Vol Market Update

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Market Update: 2022-03-11

Markets paused yesterday with little price movements in the US while European indices corrected after their very large upside move on Wednesday. The German DAX finished about 3% lower while the SPX was down about 0.5% and the NDX finished about 1% lower.

If last week felt like markets got caught by surprise by the developments in Eastern Europe and the subsequent moves in commodities, it seems that markets are getting more comfortable for now and maybe slightly more optimistic going into two highly anticipated events next week, namely the FOMC meeting on Wednesday and quarterly expiration of options and futures on Friday.

Yesterday, the ECB tried to deliver a press conference without leaving too much of a stain on financial markets and judging by the subsequent reaction, president Lagarde seems to have done a pretty good job at it. Most commentators noted a slight hawkish tilt in the language from the central bank which recognized that geopolitical tensions represented a risk to growth but also represented a significant upside risk to inflation. It felt like the internal debate was intense and hawks seemed to have had the upper end as evidenced by the reaction in rates, 2-year German rates went up about 12 basis points on the news from -0.5% to -0.38%. It will be very interesting to see what the FOMC decides to do with regards to rates and how it explains its decision next week.

Looking at the chart below, we show the 12 months historical outstanding open interest for both calls and puts on the SPX. We can see that few positions on the put side (right chart) were actually opened on the SPX during the first three months of the year. On the other hand, significant positions were opened on the call side (left chart) with the current call open interest for the SPX reaching its highest level over the last 12 months, even surpassing the levels reached just before the Dec’21 expiry.


The expiration of March contracts might significantly alter the positions held by market participants, forcing them to reengage and as such increasing trading activity in the weeks that follow the expiry. This observation, coupled with the possibility that the FOMC might influence market’s perception could create an environment of renewed market activity towards the end of next week and the following week.

The chart below shows the 30 days skew for the SPX for the following dates:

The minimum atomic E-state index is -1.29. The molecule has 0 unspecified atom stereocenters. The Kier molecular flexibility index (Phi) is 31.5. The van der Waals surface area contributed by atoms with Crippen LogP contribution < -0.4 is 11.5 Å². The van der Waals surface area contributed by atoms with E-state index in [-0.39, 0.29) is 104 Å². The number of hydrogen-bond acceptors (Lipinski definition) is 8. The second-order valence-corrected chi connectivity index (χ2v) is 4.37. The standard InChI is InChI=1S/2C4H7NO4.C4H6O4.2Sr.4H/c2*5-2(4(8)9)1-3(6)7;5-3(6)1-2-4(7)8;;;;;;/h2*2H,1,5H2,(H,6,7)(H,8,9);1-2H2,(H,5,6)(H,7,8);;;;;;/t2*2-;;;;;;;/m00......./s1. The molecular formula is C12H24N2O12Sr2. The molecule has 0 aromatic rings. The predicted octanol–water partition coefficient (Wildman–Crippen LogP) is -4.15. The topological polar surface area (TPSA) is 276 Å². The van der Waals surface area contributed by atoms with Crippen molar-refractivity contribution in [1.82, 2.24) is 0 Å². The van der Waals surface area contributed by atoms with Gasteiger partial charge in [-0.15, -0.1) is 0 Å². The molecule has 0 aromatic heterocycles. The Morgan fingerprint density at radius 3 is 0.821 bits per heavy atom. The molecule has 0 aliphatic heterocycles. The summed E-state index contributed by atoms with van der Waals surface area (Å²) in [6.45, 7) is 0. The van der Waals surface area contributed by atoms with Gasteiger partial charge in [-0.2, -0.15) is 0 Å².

• Purple = 2022-03-10
  • Green = 2022-02-18 (February 2022 expiration)
  • Yellow = 2022-01-21 (January 2022 expiration)
  • Black = 2021-12-17 (December 2021 expiration)


Although we can see that for US indices, the curves have parallel shifted higher from the December point, they are largely unchanged when compared with the Jan and Feb expirations.

Looking at the term structure, the cross-section of at the money volatility and time, we can see a phenomenon that is globally pretty similar. We note the following lines:

  • Blue = 2022-03-10
  • Gold = 2022-02-18
  • Green = 2022-01-21
  • Yellow = 2021-12-17


We can see that at the money implied volatilities across the curve are slightly higher today than on the day of the Jan and Feb expirations. For instance, 90d implied volatility is slightly less than 3 points higher.

Going back to the skew curve, we can see that the upside (strikes above 100%) has gone up since the Jan and Feb expiration while downside strikes have remained relatively unchanged. This could lead us to think that the increase in call activity observed could have taken the form of call buyers emerging over the first few months of the year.

This could be explained by the amount of uncertainty in the market at this point in the cycle. Looking at the spot price of the SPX, the selloff that started at the beginning of 2022 really stands in stark contrast to what was previously witnessed since the Mar’20 lows.


As a result, traders seem to remain nervous about a more durable change in the trend for the market and could be favoring calls as a way to continue expressing their bullish views while limiting the amount they stand to lose in an adverse scenario.

Seeing how much of those will roll-out and the extent to which those positions are rebuilt over the next few weeks could also play a significant role in explaining some of the underlying moves both in the spot market and the volatility market.

Looking at sectors, moves were pretty limited yesterday with Energy showing the best performance up 3% while the technology space remained under pressure and closed about 2% lower.

In single stocks within the DJIA, not much standing out apart maybe from AAPL which remains under pressure and finished down almost 3%. We highlighted earlier this week the importance of mega cap stocks for sentiment and it is interesting to see that AAPL has remained relatively weak for now.


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